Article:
The story: Mariko is on her way to be married to a member of the royal family when her carriage is attacked and her companions murdered. Disguised as a boy, she sets out to find and infiltrate the notorious Black Clan, defend her family’s honour and discover who wants her dead and why. At the same time, her twin brother will stop at nothing to find her again, while others are scheming away in the background to manipulate events to suit their own agendas.
My thoughts: Mariko is a strong main character, and over the course of the novel she undergoes a real transformation. Disguised in a male dominated environment, the characteristics she was always taught to value above all others are useless and she has to learn from scratch the practical skills that others take for granted. As the novel progresses, she also has to come to terms with various home truths about herself and the world she was brought up in, casting off her privileges to become her own person for the first time in her life.
As a female in feudal Japan, she feels that her life has been mapped out for her based on duty and honour. She feels that her gender has her boxed into a corner with no other options available. However, her experiences and the characters that she meets help her to redefine herself, her relationships with the people around her and her place in the world.
I also really enjoyed reading about all of the different members of the Black Clan, their backgrounds and how they functioned as a group – and I found the history of the Samurai and it’s honour code fascinating.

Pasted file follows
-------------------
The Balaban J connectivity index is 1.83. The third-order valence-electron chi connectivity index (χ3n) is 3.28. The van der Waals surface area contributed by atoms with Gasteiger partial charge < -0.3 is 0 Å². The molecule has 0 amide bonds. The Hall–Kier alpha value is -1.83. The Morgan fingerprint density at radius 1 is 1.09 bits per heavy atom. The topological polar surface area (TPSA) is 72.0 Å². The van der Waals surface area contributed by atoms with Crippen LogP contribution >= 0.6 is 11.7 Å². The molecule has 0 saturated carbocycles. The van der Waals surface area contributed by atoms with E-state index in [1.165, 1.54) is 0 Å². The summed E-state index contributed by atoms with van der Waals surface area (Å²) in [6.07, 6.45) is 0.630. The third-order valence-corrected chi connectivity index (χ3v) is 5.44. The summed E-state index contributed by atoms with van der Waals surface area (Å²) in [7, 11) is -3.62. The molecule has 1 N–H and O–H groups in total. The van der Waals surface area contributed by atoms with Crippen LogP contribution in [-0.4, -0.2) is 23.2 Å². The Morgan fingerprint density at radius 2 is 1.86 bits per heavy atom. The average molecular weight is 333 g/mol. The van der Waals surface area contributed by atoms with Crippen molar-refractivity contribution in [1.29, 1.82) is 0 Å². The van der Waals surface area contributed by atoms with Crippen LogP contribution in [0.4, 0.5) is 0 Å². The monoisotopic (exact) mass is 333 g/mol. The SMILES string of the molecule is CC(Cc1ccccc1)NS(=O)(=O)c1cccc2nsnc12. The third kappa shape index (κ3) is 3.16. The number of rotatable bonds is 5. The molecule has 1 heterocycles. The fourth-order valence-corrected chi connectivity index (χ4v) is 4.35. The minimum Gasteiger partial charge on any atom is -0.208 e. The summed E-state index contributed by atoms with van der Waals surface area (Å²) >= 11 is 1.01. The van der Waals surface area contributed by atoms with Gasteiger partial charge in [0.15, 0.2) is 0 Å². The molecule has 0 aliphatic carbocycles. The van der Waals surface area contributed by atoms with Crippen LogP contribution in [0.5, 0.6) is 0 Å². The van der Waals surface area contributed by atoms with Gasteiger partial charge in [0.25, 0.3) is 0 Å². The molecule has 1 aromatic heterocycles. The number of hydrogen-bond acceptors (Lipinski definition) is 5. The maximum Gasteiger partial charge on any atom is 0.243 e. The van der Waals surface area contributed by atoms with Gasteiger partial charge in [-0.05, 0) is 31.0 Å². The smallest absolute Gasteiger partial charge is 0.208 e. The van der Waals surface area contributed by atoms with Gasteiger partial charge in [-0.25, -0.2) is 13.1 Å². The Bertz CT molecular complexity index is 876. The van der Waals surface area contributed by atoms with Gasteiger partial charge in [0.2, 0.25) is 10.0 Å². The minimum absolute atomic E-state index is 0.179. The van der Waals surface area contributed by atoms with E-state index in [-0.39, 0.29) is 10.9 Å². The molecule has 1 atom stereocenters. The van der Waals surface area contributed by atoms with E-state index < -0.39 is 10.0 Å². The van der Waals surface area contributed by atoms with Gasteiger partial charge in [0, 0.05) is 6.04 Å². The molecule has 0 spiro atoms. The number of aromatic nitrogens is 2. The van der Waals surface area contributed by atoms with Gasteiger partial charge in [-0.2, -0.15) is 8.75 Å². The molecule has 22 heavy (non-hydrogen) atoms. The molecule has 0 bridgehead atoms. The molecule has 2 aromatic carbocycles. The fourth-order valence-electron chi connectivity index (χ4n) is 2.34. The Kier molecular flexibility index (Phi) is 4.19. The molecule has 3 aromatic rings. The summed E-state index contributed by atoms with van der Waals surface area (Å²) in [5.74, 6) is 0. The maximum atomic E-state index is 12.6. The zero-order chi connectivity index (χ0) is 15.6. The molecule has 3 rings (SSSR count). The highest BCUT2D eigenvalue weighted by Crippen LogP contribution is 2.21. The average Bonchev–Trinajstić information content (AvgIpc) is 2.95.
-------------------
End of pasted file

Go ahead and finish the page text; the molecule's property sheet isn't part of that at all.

The story itself is action packed and well paced, and I really enjoyed reading about the Japanese culture – although it took a while before I was fully immersed in it. I found a glossary of Japanese terms at the end of the ebook, which would have been helpful to know about while I was reading.
There were a couple of things that I didn’t enjoy. While Mariko is generally likeable, some of the decisions she makes are ridiculous. There a number of occasions where it felt like her actions were written in simply to force the plot along. I still don’t understand how spending more time in the forest alone with a gang of rogues and thieves would in any way help to restore her lost honour, which threw the whole premise of the novel onto shaky ground for me. There’s also a decision she makes closer to the end of the novel which defies all common sense and seems contrived just to bring some of the central characters into conflict.
I also wasn’t sure about the use of the supernatural in this book. It wasn’t really explained and I didn’t feel like it was properly built into the world the author had constructed – so much so that whenever it was mentioned it felt jarring and unnatural.
All in all though, this was an enjoyable read and I’ll definitely be looking out for the next in the series.
6 thoughts on “Flame in the Mist – Renee Ahdieh”
I just finished reading this book and I have some similar issues. The magic is never explained. Yes, it played a part, but magic must be explained and have reasoning and laws just as much as science.
Though, I did not like Mariko. She was not very smart, perhaps inventive, but made rash, illogical decisions, and I personally didn’t feel she grew much at all. 😕
I agree, I felt like we just got told about a thousand times how smart she was, but none of the things she did backed it up!
Oh man! The number of times she said that she was smart was frustrating. Showing vs telling. Ugh!
Pingback: May wrap up | The Stacked Shelf
This is one of my most anticipated books, so I am so glad to hear you enjoyed it so much. It sounds absolutely fantastic! Thanks for sharing and, as always, fabulous review! ❤
I did really enjoy it! I hope you do too 🙂